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Why Speak of Theocracy in Poland When Confessional States Make up the Secular West?

Why Speak of Theocracy in Poland When Confessional States Make up the Secular West? June 10, 2016

The second solution appears when the ethical perspective is replaced by a political perspective. Now, the point of departure and aim is not to care about the identity of a defined ethical community, but the survival and power of a political community. An example of such a solution was the model in force in the framework of the Roman Empire, where a multitude of nations, peoples and religious communities could live in peace, side by side, only because their ethical claims were neutralised and removed of absolutist aspirations. By submitting to the power of the Emperor, by worshipping him as a god, these communities agreed to submit their ethical canon to a new, higher value. Therefore they lost their self-sufficiency and became part of a bigger and more basic ethical community. In other words, one universal political religion served the Empire as a unifying foundation, a  religion which all inhabitants had to subscribe to, while retaining the right to local diversification of rites. Of course, such a solution, resting on the deification of the state and the authorities, as well as the recognition of all ethical and religious diversifications as basically a non-essential and secondary question, was not acceptable to everybody. Christian communities, which did not consider the godly worship of the Emperor as a minor issue and did not want to accept this condition, were treated in accordance with the logic of the fundamentalist state and subjected to ruthless repression.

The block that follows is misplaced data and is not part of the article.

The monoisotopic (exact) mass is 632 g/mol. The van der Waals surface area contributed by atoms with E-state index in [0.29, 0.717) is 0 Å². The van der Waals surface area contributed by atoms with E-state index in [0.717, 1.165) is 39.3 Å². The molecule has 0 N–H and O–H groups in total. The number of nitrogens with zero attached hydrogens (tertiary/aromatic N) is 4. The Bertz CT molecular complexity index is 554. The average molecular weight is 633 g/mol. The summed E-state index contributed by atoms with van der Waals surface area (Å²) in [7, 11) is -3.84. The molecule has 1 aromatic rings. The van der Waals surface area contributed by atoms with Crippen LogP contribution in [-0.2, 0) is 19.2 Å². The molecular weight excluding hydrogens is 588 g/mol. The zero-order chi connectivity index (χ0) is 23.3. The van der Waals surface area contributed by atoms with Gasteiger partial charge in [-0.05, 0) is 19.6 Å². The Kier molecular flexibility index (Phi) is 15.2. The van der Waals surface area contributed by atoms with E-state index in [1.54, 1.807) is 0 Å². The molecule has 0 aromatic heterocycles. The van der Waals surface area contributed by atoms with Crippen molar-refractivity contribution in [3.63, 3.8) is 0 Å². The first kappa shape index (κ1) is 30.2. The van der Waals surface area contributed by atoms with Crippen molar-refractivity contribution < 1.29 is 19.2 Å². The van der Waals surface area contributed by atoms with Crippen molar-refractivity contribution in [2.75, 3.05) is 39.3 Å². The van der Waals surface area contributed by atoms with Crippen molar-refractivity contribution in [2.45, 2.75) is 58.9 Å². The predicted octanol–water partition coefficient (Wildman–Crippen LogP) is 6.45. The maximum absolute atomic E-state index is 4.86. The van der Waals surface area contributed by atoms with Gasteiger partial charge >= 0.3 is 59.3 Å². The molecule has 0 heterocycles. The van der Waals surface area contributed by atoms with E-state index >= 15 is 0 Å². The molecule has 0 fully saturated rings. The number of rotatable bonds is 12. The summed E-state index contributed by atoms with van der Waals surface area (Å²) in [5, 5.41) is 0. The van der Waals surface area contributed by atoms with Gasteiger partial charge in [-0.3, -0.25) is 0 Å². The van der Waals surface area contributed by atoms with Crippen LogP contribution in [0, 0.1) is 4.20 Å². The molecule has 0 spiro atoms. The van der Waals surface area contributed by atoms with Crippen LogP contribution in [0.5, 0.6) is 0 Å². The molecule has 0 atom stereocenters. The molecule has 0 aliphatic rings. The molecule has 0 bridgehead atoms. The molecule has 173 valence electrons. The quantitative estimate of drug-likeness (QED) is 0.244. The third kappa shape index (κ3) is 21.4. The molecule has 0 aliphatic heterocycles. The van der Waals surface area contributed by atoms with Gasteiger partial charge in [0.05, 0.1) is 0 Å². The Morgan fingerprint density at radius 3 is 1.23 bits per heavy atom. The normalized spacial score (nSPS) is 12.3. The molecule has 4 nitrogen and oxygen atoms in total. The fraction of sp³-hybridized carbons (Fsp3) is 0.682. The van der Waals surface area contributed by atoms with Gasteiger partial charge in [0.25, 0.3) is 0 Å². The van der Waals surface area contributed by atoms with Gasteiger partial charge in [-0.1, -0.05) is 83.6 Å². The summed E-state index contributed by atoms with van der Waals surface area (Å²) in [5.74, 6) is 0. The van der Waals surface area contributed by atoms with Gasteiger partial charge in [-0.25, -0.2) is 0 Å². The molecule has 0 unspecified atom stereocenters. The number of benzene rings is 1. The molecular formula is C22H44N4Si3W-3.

Bossy is a calm guide to the period of transition discussed here.
Bossy is a calm guide to the period of transition discussed here.

It was precisely Christianity which paved the way for the third solution, which we today recognise as the optimal solution. Two essential elements of Christian identity became the basis of this model. The first of these is the separation of the religious (ethical) and political order, and in consequence, questioning the apparently obvious duty of the state to realise the ethical ideal of the dominant community. The words, “give to Caesar what belongs to Caesar, and to God what belongs to God” (Mt 22,21), clearly show that both orders are not identical, but the tasks and aims of the religious and political community have a different character. The second element, undoubtedly the most essential one, is the recognition of every individual man – as created in the image of God and adopted by God in Christ – as the highest value in the world. In this perspective, the sense of all other things, including the sense of power and the state, must be reduced to a servile role towards the aims of the individual.